“If we taught our children to speak in the way that we teach them to write everyone would stutter.” Mark Twain
Imagine for a moment that your ideas are like a room full of butterflies, that you delight in watching them flit about swooping up and down and around and then you hold out your hand. First one, then another and another lands on your finger. Now picture Sister “I’ll smack your hand with this ruler” Marie standing over you, commanding you to pin your butterflies to the wall, killing them one by one.
We’ll have no mistakes in our copybooks. God will punish those who dare to cross out, now pin your dead butterflies to the page with your ruler, take up your red pencil and make the perfect diagram.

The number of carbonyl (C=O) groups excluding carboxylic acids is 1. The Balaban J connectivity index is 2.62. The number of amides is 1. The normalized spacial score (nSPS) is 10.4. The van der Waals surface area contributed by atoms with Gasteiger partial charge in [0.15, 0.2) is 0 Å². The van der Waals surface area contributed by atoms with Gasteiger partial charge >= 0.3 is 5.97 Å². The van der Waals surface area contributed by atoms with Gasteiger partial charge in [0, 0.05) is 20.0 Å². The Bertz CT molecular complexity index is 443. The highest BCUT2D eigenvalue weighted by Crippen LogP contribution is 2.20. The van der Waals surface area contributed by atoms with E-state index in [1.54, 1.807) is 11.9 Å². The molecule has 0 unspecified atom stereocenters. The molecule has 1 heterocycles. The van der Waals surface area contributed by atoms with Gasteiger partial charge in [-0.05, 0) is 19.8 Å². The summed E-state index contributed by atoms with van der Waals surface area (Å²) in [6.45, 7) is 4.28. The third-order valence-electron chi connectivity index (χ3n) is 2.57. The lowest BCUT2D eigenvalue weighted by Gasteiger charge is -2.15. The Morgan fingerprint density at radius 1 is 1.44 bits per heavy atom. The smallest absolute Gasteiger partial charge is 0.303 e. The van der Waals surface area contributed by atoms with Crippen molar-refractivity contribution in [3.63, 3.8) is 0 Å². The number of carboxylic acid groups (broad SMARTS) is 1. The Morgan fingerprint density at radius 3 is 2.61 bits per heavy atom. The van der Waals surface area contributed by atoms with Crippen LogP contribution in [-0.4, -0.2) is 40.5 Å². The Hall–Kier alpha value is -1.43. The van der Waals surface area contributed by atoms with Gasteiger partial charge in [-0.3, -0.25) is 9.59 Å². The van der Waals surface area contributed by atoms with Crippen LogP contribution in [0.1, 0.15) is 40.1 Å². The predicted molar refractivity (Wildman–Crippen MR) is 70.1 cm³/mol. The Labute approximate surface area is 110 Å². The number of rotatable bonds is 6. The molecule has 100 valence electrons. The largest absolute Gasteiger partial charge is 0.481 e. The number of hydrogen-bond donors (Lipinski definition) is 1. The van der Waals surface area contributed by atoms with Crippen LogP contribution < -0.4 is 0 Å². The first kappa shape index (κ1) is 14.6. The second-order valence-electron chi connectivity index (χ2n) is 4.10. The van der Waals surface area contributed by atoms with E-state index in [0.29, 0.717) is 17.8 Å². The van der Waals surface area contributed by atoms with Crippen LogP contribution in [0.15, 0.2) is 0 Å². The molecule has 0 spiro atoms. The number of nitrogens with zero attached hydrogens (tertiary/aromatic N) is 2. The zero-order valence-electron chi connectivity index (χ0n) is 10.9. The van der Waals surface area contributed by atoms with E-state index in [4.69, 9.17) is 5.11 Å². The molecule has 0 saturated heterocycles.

Worse than being taught to edit and write at the same time, we were taught to edit before we ever had the chance to play, before our ideas could be born out of the delicious chaos of our imaginations.
I’d love to go back to grade school so I could color outside the lines, cross out words in my not so perfect copybook, snatch Sister Mary Nasty’s ruler out of her hand, break it in two and then give the pieces back with a smile on my face that tells her what she can do with her instrument of violence.
Instead, I did the next best thing. I wrote the draft for this post out by hand, room filled with butterflies, using one of my fountain pens and plain old lined paper. I turned my computer on only after the butterflies landed on my page.